Although the concept of automaticity is closely associated with extensive rote training, previous studies have shown that task-defined stimulus–response (S–R) mappings can be implemented in parallel and involuntarily, without much training, as if they are automatically processed. An irrelevant task context may trigger a task-defined rule because the rule is actively maintained in working memory, resulting in erroneous implementation of that rule. However, the present study demonstrated that active maintenance of task rules is not necessary for their automatic implementation. Instead, the results are consistent with the memory view of automaticity, according to which task-defined S–R rules are implemented via automatic retrieval of S–R episodes.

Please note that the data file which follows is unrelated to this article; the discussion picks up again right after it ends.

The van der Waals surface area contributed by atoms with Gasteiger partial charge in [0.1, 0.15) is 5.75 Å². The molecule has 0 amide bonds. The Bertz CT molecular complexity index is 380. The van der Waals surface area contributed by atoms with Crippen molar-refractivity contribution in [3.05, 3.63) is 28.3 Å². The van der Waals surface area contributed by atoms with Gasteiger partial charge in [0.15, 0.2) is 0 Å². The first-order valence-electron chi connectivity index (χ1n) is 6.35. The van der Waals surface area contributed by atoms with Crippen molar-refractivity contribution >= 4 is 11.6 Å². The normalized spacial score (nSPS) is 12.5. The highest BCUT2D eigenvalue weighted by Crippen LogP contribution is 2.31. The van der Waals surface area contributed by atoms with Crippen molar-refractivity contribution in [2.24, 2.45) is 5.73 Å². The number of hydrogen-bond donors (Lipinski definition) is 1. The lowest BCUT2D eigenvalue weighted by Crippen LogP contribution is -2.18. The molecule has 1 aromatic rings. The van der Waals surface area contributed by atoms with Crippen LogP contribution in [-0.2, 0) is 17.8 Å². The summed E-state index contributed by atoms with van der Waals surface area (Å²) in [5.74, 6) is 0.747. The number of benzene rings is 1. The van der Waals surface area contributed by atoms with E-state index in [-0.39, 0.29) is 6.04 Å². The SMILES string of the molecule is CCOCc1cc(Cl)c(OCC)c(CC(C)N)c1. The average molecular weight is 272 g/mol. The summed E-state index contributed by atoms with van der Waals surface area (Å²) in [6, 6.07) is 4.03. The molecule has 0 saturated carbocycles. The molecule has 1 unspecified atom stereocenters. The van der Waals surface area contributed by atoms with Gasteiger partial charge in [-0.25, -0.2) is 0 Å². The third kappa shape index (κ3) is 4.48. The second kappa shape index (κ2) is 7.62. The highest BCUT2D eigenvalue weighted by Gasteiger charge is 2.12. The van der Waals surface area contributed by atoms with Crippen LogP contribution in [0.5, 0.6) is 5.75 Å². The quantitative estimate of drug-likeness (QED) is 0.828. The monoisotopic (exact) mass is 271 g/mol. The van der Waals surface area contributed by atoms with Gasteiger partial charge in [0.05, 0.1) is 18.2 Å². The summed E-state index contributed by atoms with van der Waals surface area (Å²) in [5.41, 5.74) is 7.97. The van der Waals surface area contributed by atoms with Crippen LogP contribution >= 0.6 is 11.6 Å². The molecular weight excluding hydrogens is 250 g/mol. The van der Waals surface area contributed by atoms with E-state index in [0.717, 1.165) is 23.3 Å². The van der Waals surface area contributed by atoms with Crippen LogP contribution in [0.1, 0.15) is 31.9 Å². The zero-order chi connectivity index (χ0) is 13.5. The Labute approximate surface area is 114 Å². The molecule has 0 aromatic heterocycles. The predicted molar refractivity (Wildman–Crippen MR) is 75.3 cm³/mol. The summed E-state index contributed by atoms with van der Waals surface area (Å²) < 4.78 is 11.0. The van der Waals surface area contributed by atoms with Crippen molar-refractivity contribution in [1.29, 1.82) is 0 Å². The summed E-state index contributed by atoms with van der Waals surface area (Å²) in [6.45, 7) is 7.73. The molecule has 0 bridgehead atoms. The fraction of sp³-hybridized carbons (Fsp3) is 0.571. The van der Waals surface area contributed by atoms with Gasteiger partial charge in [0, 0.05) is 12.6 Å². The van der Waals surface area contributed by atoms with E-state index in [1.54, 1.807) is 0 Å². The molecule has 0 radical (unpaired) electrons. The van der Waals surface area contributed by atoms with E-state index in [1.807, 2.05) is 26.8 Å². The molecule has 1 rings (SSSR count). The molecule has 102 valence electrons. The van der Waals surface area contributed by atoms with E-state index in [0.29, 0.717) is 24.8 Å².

Yamaguchi, M., & Proctor, R. W. (2011). Automaticity without extensive training: The role of memory retrieval in implementation of task-defined rules. Psychonomic Bulletin & Review, 18(2), 347-354. https://doi.org/doi:10.3758/s13423-011-0050-8